Our Journey on Scolamanzi II
Our Journey on Scolamanzi II

Desolation Sound



Phil Winterton and Karen Hougaard flew into Comox on the 20/9 and we departed the next day, heading for Desolation Sound. This area is the “Holy Grail” for many cruising yachtsman and it did not disappoint especially with two gifted characters as guests.



In calm weather we crossed the Strait of Georgia. Rounded Malaspina peninsula and anchored the first night in Grace Harbour. It was very protected and quiet. The water was warm and filled with millions and millions of jellyfish. Running the generator at anchor was a concern as we could suck them in thru the cooling intake. Thankfully no jellys ended in the strainer.

Grace Harbour:

The next morning we took the short hop to Prideaux Heaven and anchored in Melanie Cove. This area is a maze of waterways and anchorages – calm and secluded, surrounded by an amphitheatre of high mountains. Simply breathtaking! We stern tied close to a rocky and wooded slope which served as the perfect backdrop to the impromptu concert we enjoyed that evening. The stern spot lights lit the stage and both Karen and Phil excelled.

Melanie Cove:

That night it rained heavily for the first time in weeks. The following morning we set off for Toba Inlet – a 20 Nm fjord leading into the high mountains of BC. Along the way we saw the most unbelievable waterfalls cascading down from the high mountains. Some falling straight into the sea. After and long day of awesome sights we dropped anchor in Walsh Cove, near the northern end of Waddington Channel. That night there was no obligatory sundowner dingy ride and everyone turned in early after a great meal prepared by the Admiral.

Toba Inlet:


Walsh Cove:

We departed early the following day to explore Redonda Island. Scolamanzi poked hear head into every anchorage and we ended up anchored for lunch right up to the waterfall at the head of Teakerne Arm. The recent heavy rain caused the lake to strongly overflow. The current from the waterfall held Scolamanzi away from the cliff face 10 meters from the port side. It was a perfect windless and cloudless day which made for great photos. Lientjie and Karen were the adventurous photographers who climbed up the cliff to get some great shots of us anchored below the falls. That night we anchored in the calm and secluded inner bay at Squirrel Cove. During the late season, sharing an anchorage with other boats becomes less likely as most cruisers have moved south. After some re-provisioning the next morning at Squirrel Cove,  “The Store”, we headed up Calm Channel to The Hole in the Wall – this is a very short narrow passage thru which the current can race to 14 knots ( 21 km / h).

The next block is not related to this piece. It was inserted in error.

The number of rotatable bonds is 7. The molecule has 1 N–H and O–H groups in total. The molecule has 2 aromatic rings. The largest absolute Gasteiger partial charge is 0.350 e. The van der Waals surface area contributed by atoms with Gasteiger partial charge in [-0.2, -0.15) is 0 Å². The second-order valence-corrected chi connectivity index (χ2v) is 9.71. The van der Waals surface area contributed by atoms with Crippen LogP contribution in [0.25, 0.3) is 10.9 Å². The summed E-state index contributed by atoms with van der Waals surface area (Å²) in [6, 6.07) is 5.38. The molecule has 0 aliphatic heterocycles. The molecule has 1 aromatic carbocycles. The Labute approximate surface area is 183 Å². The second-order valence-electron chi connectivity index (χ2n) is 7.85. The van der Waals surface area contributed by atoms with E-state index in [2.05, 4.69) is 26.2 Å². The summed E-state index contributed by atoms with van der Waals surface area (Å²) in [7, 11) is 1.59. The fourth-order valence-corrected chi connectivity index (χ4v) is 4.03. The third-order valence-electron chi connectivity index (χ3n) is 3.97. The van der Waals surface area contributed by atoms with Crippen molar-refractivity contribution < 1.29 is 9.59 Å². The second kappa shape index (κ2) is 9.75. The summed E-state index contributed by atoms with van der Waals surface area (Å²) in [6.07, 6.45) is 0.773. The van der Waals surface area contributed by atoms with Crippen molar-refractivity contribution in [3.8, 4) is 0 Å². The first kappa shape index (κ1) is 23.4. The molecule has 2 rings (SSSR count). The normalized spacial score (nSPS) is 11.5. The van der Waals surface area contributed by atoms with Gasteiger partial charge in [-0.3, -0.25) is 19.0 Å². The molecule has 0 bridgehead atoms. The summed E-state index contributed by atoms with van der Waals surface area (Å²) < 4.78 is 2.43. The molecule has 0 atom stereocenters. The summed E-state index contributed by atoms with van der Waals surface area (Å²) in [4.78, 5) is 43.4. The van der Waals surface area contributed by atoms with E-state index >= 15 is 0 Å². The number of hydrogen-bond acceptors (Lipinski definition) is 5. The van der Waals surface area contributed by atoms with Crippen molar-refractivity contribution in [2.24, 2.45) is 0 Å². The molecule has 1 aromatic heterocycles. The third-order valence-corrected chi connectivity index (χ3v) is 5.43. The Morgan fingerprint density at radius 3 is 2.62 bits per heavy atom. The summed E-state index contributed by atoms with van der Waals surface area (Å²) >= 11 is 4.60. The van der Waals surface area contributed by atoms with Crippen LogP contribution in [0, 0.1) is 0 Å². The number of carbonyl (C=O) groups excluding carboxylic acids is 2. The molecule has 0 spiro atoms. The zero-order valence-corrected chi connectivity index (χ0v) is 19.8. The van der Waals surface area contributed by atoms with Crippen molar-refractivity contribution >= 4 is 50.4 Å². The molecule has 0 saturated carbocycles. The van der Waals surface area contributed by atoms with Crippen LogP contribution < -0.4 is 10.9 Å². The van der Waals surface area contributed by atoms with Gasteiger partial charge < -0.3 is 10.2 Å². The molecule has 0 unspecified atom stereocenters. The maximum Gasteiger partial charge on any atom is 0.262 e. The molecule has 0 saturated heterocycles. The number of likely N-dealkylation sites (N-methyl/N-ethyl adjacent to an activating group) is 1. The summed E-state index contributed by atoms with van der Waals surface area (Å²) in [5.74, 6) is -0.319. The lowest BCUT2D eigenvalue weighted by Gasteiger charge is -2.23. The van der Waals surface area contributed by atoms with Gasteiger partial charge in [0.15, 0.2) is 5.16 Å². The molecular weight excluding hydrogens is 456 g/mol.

Teakerne Arm:

Squirrel Cove:

I calculated the correct time of slack water at “Hole in the Wall“. We arrived about 30 minutes early and with my usual eagerness to proceed, I entered the rapid a wee bit early which caused 80 tons of boat being tossed and rolled about. This resulted in a fair bit of excitement amongst the crew and a sharp turn to starboard to wait a while for the current and whirlpools to calm down.  This entertainment was captured by three of the guests on board … Here is a link to one of those YouTube clips:

We then proceed thru with the appropriate dignity to anchor inside the Octopus Islands. Beautiful, serine and protected. The weather was perfect and so was the on-board delights. We explored by dingy and trekked thru the forest of this magic place. After 2 days we dragged ourselves away with some difficulty.

Hole in the Wall rapids:


Octopus Islands:


From the Octopus Islands we passed thru Surge Narrows and Beazley Passage at slack water. As we waited for the current to slack at Beazley we were treated to the sight of a pod of Orcas feeding on salmon right next to the boat. Salmon often collect at these narrow passages to swim against the current. Killer whales know this. After this excitement we continued on to our lunch stop in Crescent Channel. After a quick post lunch nap we continued on to the amazing anchorage of Gorge Harbour. Here you enter thru a narrow cliff lined gorge, no more than 50 yards wide, to enter thus huge bay with plenty of good spots to anchor. On our sunset cruise we explored the bay and the gorge. It took us a while to locate the “Aboriginal” paintings hidden on the cliff walls (as per the cruising guides). The consensus of opinion amongst the crew was that it looks like a hoax perpetrated on unsuspecting yachties and probably painted by a hippie. (Hahaha!)

Surge Narrows and Beazley Passage:

Gorge Harbour:

We were up early on our second last day together to explore the west side of Cortes Island as far as Von Donop Inlet. This long tree and cliff lined sliver of an inlet was a fitting climax to a splendid few days cruising Desolation Sound together with very dear and special friends.

Von Donop Inlet:

After this we headed to the town of Campbell River on Vancouver Island. And what a surprise it turned out to be – there is a great vibe around town with lots of exciting things to do. They market themselves as the sport fishing capital of Canada and seem very much focused on adventure tourism. Campbell River is the last spot to provision before you venture further north to northern BC and Alaska. Our last day together was spent exploring the town and ended with a meal at The Rip Tide pub – what a spot!                                                                     – Johann

Campbell River:

It is sad to leave them behind … we really had so much fun!

– Henriette

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